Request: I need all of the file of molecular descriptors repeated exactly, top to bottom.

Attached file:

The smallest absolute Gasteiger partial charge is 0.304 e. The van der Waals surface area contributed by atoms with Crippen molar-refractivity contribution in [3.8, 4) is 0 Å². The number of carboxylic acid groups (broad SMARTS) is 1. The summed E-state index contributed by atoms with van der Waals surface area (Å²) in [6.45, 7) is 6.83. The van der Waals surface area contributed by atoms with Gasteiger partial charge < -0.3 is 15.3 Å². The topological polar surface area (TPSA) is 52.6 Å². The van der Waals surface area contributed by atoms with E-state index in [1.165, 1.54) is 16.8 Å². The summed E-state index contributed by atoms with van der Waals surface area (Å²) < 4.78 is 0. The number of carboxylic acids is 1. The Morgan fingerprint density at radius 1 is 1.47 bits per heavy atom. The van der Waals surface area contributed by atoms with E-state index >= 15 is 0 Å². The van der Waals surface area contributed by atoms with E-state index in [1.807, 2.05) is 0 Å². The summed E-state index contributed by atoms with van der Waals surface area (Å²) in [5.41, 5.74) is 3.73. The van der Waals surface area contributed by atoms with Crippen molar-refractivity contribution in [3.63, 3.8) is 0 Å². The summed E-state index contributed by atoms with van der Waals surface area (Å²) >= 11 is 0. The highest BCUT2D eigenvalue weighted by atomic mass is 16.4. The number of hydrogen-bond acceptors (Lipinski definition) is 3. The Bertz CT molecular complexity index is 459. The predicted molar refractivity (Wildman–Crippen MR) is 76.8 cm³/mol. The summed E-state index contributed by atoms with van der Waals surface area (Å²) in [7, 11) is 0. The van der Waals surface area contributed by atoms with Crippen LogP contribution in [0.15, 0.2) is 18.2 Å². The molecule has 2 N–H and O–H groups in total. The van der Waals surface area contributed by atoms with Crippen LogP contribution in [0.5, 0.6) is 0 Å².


The smallest absolute Gasteiger partial charge is 0.304 e. The van der Waals surface area contributed by atoms with Crippen molar-refractivity contribution in [3.8, 4) is 0 Å². The number of carboxylic acid groups (broad SMARTS) is 1. The summed E-state index contributed by atoms with van der Waals surface area (Å²) in [6.45, 7) is 6.83. The van der Waals surface area contributed by atoms with Gasteiger partial charge < -0.3 is 15.3 Å². The topological polar surface area (TPSA) is 52.6 Å². The van der Waals surface area contributed by atoms with E-state index in [1.165, 1.54) is 16.8 Å². The summed E-state index contributed by atoms with van der Waals surface area (Å²) < 4.78 is 0. The number of carboxylic acids is 1. The Morgan fingerprint density at radius 1 is 1.47 bits per heavy atom. The van der Waals surface area contributed by atoms with E-state index >= 15 is 0 Å². The van der Waals surface area contributed by atoms with E-state index in [1.807, 2.05) is 0 Å². The summed E-state index contributed by atoms with van der Waals surface area (Å²) in [5.41, 5.74) is 3.73. The van der Waals surface area contributed by atoms with Crippen molar-refractivity contribution in [3.63, 3.8) is 0 Å². The summed E-state index contributed by atoms with van der Waals surface area (Å²) >= 11 is 0. The highest BCUT2D eigenvalue weighted by atomic mass is 16.4. The number of hydrogen-bond acceptors (Lipinski definition) is 3. The Bertz CT molecular complexity index is 459. The predicted molar refractivity (Wildman–Crippen MR) is 76.8 cm³/mol. The summed E-state index contributed by atoms with van der Waals surface area (Å²) in [7, 11) is 0. The van der Waals surface area contributed by atoms with Crippen LogP contribution in [0.15, 0.2) is 18.2 Å². The molecule has 2 N–H and O–H groups in total. The van der Waals surface area contributed by atoms with Crippen LogP contribution in [0.5, 0.6) is 0 Å².